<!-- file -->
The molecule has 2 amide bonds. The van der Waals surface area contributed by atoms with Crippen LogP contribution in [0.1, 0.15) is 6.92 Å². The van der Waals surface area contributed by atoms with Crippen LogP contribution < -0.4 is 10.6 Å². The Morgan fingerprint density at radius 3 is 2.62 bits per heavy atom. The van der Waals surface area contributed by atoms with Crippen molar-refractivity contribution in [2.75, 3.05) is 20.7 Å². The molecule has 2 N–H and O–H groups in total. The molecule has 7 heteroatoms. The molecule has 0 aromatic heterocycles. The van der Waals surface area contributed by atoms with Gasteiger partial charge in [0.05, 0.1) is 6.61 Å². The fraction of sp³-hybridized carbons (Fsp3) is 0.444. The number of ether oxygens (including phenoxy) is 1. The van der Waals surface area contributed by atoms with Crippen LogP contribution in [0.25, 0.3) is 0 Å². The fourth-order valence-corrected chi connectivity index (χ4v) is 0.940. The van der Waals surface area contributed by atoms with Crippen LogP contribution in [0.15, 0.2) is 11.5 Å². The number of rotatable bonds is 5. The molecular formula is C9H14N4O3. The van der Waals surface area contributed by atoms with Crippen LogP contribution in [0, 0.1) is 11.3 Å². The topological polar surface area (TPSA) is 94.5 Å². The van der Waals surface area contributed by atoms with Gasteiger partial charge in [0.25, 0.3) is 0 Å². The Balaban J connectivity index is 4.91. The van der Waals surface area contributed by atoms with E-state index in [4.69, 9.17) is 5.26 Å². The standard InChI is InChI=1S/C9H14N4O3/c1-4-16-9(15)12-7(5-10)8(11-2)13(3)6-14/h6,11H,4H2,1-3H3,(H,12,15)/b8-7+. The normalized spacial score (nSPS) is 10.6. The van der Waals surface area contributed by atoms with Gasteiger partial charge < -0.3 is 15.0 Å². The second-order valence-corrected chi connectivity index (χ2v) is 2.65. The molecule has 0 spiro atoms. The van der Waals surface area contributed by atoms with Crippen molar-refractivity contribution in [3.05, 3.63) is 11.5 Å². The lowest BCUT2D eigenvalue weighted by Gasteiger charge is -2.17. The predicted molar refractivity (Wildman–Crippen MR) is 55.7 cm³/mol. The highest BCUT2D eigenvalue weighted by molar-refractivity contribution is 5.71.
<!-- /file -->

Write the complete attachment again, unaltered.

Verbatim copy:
The molecule has 2 amide bonds. The van der Waals surface area contributed by atoms with Crippen LogP contribution in [0.1, 0.15) is 6.92 Å². The van der Waals surface area contributed by atoms with Crippen LogP contribution < -0.4 is 10.6 Å². The Morgan fingerprint density at radius 3 is 2.62 bits per heavy atom. The van der Waals surface area contributed by atoms with Crippen molar-refractivity contribution in [2.75, 3.05) is 20.7 Å². The molecule has 2 N–H and O–H groups in total. The molecule has 7 heteroatoms. The molecule has 0 aromatic heterocycles. The van der Waals surface area contributed by atoms with Gasteiger partial charge in [0.05, 0.1) is 6.61 Å². The fraction of sp³-hybridized carbons (Fsp3) is 0.444. The number of ether oxygens (including phenoxy) is 1. The van der Waals surface area contributed by atoms with Crippen LogP contribution in [0.25, 0.3) is 0 Å². The fourth-order valence-corrected chi connectivity index (χ4v) is 0.940. The van der Waals surface area contributed by atoms with Crippen LogP contribution in [0.15, 0.2) is 11.5 Å². The number of rotatable bonds is 5. The molecular formula is C9H14N4O3. The van der Waals surface area contributed by atoms with Crippen LogP contribution in [0, 0.1) is 11.3 Å². The topological polar surface area (TPSA) is 94.5 Å². The van der Waals surface area contributed by atoms with Gasteiger partial charge in [0.25, 0.3) is 0 Å². The Balaban J connectivity index is 4.91. The van der Waals surface area contributed by atoms with E-state index in [4.69, 9.17) is 5.26 Å². The standard InChI is InChI=1S/C9H14N4O3/c1-4-16-9(15)12-7(5-10)8(11-2)13(3)6-14/h6,11H,4H2,1-3H3,(H,12,15)/b8-7+. The normalized spacial score (nSPS) is 10.6. The van der Waals surface area contributed by atoms with Gasteiger partial charge < -0.3 is 15.0 Å². The second-order valence-corrected chi connectivity index (χ2v) is 2.65. The molecule has 0 spiro atoms. The van der Waals surface area contributed by atoms with Crippen molar-refractivity contribution in [3.05, 3.63) is 11.5 Å². The lowest BCUT2D eigenvalue weighted by Gasteiger charge is -2.17. The predicted molar refractivity (Wildman–Crippen MR) is 55.7 cm³/mol. The highest BCUT2D eigenvalue weighted by molar-refractivity contribution is 5.71.